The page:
- Big benefits from shared reading
One of the most effective ways to jump-start early literacy development is to read to children early (beginning by about 9 months) and often (at least 3 times a week). For toddlers and older children, interactive or shared reading is more effective at building language and literacy skills than simply reading aloud. There are many ways to make reading more interactive but one method in particular–Dialogic Reading—has been shown to have significant positive effects on oral language development. Pioneered by Dr. Grover Whitehurst and based on extensive research, Dialogic Reading involves repeatedContinue reading “Big benefits from shared reading”
- Long shots
Last weekend, I was tutoring a 21-year-old young woman with Down syndrome (I’ll call her Hannah) who had gone through her entire public school career without learning to read. Hannah is an engaging, bright and social person who is living a full life. She likes to dance (Hip Hop), she’s active in sports, and she definitely knows how to rock a party dress. How, I wondered, is it possible that this capable young woman received 18 years of “special education and related services” and never learned to read? When I met HannahContinue reading “Long shots”
- Great story from The Boston Globe
Beverly Beckham: Who wouldn’t want this child? ~The Boston Globe Nine years after her granddaughter Lucy was born, Globe columnist Beverly Beckham reflects on what was the best of times and the worst of times.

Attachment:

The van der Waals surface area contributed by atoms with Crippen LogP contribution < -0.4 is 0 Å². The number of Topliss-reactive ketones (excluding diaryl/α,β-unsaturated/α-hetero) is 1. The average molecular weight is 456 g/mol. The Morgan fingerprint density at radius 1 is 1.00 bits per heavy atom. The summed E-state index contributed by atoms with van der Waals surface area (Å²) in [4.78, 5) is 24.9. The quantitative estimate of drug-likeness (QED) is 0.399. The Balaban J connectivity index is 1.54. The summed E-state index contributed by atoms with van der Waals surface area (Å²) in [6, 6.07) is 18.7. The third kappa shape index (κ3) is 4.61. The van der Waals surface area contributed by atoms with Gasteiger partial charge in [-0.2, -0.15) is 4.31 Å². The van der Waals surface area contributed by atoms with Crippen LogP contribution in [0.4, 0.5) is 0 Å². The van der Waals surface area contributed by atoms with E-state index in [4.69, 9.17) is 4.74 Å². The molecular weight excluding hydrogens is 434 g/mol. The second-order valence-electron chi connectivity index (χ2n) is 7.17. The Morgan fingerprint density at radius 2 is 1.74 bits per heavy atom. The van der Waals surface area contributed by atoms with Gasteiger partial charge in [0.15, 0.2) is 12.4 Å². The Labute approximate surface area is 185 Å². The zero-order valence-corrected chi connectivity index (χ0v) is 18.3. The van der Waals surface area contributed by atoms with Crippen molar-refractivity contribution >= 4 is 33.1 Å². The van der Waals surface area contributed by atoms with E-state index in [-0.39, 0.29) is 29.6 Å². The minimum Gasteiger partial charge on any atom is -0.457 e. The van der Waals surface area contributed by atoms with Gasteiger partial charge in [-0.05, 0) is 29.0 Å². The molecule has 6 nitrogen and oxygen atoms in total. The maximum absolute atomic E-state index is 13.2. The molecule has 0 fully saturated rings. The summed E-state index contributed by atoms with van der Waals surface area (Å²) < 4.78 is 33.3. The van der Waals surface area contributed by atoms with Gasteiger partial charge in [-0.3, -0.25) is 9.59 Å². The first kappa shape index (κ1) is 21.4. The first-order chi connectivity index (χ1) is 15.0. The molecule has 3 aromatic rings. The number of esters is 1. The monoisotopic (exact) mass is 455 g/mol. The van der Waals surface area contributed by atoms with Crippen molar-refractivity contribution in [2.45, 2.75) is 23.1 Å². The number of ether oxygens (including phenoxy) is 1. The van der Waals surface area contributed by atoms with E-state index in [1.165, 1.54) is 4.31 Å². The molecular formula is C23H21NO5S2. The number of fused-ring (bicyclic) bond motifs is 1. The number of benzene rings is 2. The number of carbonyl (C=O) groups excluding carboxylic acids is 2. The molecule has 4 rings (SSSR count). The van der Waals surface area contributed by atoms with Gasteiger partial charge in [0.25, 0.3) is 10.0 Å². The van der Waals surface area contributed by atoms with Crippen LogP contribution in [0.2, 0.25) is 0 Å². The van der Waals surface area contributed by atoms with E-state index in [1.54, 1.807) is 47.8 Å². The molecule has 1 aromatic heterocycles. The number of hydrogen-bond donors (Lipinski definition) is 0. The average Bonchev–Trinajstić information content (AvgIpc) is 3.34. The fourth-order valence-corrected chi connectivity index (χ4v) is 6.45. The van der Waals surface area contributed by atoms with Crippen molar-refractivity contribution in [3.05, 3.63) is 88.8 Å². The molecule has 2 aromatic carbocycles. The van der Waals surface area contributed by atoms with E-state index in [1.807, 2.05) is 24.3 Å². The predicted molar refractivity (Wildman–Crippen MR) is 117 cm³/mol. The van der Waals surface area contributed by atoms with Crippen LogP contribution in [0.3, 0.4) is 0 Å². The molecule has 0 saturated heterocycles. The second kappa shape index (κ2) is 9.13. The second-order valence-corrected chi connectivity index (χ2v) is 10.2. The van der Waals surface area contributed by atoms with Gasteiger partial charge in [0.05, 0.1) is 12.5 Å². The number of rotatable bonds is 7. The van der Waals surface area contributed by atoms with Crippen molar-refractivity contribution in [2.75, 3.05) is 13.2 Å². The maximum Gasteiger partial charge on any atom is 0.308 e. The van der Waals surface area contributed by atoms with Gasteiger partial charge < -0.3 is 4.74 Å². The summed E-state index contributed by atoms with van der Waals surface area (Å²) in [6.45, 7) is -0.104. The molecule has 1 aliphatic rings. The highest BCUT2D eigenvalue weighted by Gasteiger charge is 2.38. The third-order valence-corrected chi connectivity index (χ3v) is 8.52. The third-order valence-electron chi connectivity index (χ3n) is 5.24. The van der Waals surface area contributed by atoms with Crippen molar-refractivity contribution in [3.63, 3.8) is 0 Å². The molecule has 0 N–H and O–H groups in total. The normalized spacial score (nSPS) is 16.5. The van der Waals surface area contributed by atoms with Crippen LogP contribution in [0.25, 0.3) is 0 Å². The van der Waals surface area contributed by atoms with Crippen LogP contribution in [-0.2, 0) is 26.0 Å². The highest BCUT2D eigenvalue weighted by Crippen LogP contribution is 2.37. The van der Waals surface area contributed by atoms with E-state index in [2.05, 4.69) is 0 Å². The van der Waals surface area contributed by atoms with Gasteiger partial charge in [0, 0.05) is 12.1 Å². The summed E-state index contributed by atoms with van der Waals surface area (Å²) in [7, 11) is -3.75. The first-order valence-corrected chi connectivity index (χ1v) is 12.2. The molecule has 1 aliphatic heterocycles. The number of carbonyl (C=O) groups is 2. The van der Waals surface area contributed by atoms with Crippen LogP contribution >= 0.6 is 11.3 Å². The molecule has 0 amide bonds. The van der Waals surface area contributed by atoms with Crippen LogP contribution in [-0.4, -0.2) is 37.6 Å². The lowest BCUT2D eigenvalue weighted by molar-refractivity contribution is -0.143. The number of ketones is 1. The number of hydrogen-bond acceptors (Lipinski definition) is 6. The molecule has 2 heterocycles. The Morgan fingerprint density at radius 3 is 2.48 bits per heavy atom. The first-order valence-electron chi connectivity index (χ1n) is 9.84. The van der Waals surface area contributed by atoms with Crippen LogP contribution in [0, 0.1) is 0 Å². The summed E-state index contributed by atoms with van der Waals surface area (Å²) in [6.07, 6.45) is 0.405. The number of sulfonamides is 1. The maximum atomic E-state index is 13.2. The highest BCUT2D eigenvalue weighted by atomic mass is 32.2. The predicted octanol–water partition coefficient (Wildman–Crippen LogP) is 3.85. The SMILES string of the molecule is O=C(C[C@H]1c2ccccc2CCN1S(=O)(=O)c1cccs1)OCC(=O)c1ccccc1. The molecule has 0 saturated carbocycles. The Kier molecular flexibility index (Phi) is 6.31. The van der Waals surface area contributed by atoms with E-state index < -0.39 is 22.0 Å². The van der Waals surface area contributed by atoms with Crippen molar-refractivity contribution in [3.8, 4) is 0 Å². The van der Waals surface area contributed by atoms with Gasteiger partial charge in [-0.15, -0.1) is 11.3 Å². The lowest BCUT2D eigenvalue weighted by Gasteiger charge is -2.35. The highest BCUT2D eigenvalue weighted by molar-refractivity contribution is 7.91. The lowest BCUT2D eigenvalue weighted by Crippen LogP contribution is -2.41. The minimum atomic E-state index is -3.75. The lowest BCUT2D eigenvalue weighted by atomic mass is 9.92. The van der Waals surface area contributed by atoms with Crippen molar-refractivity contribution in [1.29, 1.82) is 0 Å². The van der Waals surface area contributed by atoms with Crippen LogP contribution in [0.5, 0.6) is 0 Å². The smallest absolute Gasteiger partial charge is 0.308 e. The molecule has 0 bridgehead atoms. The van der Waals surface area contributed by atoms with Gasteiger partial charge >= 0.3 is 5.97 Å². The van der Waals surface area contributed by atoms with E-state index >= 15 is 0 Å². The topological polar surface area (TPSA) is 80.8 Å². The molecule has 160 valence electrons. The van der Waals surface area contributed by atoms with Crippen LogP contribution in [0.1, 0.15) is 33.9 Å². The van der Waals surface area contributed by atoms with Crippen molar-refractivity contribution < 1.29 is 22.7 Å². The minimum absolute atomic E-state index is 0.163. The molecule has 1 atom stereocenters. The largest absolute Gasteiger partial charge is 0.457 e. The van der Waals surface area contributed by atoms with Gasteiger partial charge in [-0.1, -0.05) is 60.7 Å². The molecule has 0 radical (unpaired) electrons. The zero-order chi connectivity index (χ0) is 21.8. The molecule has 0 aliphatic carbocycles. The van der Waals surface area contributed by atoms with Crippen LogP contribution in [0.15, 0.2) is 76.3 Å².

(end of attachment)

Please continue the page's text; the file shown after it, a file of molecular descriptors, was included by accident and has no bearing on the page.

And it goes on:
- Free literacy stuff!
One of my favorite sites for free literacy resources is Ed Pubs, the U.S. Department of Education online catalog of FREE publications. They have everything from research briefs to toolkits to DVDs–even bookmarks! Topics include literacy, technology, academic achievement, assessment and behavior, to name just a few. The searchable database is easy to navigate. And, did I say everything is free? Delivered right to your door. Check out their postcards–colorful, durable cards with synopses of research on reading comprehension, response to intervention and preventing problem behavior. Here are a few other sites that offer free stuff: PBS Kids–FreeContinue reading “Free literacy stuff!”
- Would you mind going over that phonemic awareness thing again?
For the past few days, I have been trying to write a short, simple post on phonemic awareness. I start out fine, but by the third paragraph I am mired in the tongue-twisting vocabulary needed to describe this important area of literacy development, and I give up. Today, I had the great idea to find someone else’s blog explaining phonemic awareness so I could finally take advantage of that nifty “Press This” button on my blog (probably created for just this sort of situation). But that didn’t work out, so here is my not-quite-short-nor-simpleContinue reading “Would you mind going over that phonemic awareness thing again?”